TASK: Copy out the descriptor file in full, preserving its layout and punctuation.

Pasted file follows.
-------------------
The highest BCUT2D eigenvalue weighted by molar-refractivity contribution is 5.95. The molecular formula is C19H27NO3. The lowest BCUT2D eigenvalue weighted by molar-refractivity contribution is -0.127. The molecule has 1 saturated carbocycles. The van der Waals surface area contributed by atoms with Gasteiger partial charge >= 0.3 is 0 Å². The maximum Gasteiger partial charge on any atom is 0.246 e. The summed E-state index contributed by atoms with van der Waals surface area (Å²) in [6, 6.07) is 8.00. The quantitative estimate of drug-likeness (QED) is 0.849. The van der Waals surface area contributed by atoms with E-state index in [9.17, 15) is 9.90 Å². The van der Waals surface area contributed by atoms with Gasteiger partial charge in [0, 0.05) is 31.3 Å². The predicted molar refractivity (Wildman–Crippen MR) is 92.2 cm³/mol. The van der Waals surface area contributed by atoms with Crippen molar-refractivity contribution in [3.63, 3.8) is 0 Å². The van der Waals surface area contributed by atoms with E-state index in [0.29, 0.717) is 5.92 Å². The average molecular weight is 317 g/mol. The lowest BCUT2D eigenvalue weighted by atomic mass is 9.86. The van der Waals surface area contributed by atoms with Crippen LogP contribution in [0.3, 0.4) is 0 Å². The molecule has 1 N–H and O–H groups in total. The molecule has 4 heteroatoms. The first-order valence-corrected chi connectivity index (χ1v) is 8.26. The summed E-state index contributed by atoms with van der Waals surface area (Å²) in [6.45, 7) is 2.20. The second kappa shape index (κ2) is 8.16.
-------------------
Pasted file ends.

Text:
The highest BCUT2D eigenvalue weighted by molar-refractivity contribution is 5.95. The molecular formula is C19H27NO3. The lowest BCUT2D eigenvalue weighted by molar-refractivity contribution is -0.127. The molecule has 1 saturated carbocycles. The van der Waals surface area contributed by atoms with Gasteiger partial charge >= 0.3 is 0 Å². The maximum Gasteiger partial charge on any atom is 0.246 e. The summed E-state index contributed by atoms with van der Waals surface area (Å²) in [6, 6.07) is 8.00. The quantitative estimate of drug-likeness (QED) is 0.849. The van der Waals surface area contributed by atoms with E-state index in [9.17, 15) is 9.90 Å². The van der Waals surface area contributed by atoms with Gasteiger partial charge in [0, 0.05) is 31.3 Å². The predicted molar refractivity (Wildman–Crippen MR) is 92.2 cm³/mol. The van der Waals surface area contributed by atoms with Crippen molar-refractivity contribution in [3.63, 3.8) is 0 Å². The van der Waals surface area contributed by atoms with E-state index in [0.29, 0.717) is 5.92 Å². The average molecular weight is 317 g/mol. The lowest BCUT2D eigenvalue weighted by atomic mass is 9.86. The van der Waals surface area contributed by atoms with Crippen LogP contribution in [0.3, 0.4) is 0 Å². The molecule has 1 N–H and O–H groups in total. The molecule has 4 heteroatoms. The first-order valence-corrected chi connectivity index (χ1v) is 8.26. The summed E-state index contributed by atoms with van der Waals surface area (Å²) in [6.45, 7) is 2.20. The second kappa shape index (κ2) is 8.16.